Each player and the poker community as a whole values WSOP bracelets differently. Smaller buy-in events bracelets (e.g. $1k-$1,500) may be valued less than big buy in events. There is a different view of large No Limit Hold'em events versus smaller field non-NLHE events. But without a doubt, the Main Event bracelet holds the greatest prestige of all.

When Steve Lipscomb, founder of the WPT, introduced bracelets for WPT winners modeled after the success of the WSOP bracelet, he said "the championship bracelet has become synonymous with poker as a symbol of achievement and respect."

Many poker players struggle for meaning when faced solely with playing a card game that involves just winning and losing money. The value of money becomes diminished and there lacks any long lasting legacy to consider. Add in the prospect of a WSOP bracelet, with the accompanying fame and glory and suddenly the poker player is inspired. The WSOP bracelet acts as a symbolic form of validation for each poker player's hard work and struggles.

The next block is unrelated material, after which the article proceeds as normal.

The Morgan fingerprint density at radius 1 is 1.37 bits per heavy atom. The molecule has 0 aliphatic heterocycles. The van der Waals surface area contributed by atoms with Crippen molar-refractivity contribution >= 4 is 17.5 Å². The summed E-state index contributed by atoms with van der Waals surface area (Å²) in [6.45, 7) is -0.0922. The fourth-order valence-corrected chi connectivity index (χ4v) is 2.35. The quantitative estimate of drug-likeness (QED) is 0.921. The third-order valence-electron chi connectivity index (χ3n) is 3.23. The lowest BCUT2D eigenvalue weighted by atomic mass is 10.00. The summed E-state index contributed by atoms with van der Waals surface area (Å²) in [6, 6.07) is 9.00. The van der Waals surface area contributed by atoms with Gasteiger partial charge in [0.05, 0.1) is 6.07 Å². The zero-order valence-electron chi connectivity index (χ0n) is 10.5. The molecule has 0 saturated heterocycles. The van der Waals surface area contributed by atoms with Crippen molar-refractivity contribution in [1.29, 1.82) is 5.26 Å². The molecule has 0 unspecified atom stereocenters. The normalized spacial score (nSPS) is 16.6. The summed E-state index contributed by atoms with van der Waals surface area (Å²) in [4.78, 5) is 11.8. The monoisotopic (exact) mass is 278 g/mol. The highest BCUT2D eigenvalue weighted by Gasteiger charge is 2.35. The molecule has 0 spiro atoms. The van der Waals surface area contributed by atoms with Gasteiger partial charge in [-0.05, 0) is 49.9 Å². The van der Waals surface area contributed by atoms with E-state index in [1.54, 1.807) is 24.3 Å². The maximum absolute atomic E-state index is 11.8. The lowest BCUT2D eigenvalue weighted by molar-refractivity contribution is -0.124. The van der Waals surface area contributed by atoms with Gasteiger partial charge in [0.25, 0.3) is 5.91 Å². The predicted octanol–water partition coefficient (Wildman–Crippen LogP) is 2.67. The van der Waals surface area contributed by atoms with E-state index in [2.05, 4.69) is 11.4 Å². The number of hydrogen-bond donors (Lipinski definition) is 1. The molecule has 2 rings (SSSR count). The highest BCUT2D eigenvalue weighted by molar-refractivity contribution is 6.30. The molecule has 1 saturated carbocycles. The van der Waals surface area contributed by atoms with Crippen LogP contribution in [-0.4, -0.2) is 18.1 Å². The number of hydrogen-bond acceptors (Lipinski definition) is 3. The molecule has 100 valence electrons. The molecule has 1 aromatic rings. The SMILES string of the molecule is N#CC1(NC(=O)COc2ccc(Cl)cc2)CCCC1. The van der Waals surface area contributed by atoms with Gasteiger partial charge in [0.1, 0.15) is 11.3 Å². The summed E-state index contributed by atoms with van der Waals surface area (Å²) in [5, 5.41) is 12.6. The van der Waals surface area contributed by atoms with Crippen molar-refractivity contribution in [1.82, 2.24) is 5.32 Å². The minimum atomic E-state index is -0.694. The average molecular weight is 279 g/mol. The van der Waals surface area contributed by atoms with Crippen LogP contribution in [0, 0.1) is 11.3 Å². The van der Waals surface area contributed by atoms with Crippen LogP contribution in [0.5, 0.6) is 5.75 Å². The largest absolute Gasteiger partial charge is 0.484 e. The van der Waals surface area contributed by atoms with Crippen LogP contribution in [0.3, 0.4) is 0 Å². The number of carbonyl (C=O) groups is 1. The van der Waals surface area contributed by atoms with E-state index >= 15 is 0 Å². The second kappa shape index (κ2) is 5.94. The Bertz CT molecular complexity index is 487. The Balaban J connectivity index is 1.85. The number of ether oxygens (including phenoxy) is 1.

Suitably inspired? Go out and win one this summer!

First Zimba Blog: I Want That Feeling, One Time!
Second Zimba Blog: Sunday Poker Diatribe
Third Zimba Blog: Thoughts and Experiences with Cheating in Poker
Fourth Zimba Blog: The Myth of Money Won in Poker
Fifth Zimba Blog: Poker Super Powers - The Cloak of Invincibility
Sixth Zimba Blog: The Good News About The Portuguese Prodigy
Seventh Zimba Blog: Finding Your Place In Poker
Eighth Zimba Blog: Poker Empathy
Ninth Zimba Blog: Poker - A Global Game
Tenth Zimba Blog: 10 Things I Learned From My First Week Not Playing Poker
Eleventh Zimba Blog: The Blame Game
Twelfth Zimba Blog: Commentary On FSG 218 Pros List
Thirteenth Zimba Blog: Poker News or Perspective?
Fourteenth Zimba Blog: WSOP Memories Redux
Fifteenth Zimba Blog: WSOP Memories Redux, pt. 2
Sixteenth Zimba Blog: Grandfathered In
Seventeenth Zimba Blog: Full Tilt Poker and the $60 Million Cost of Business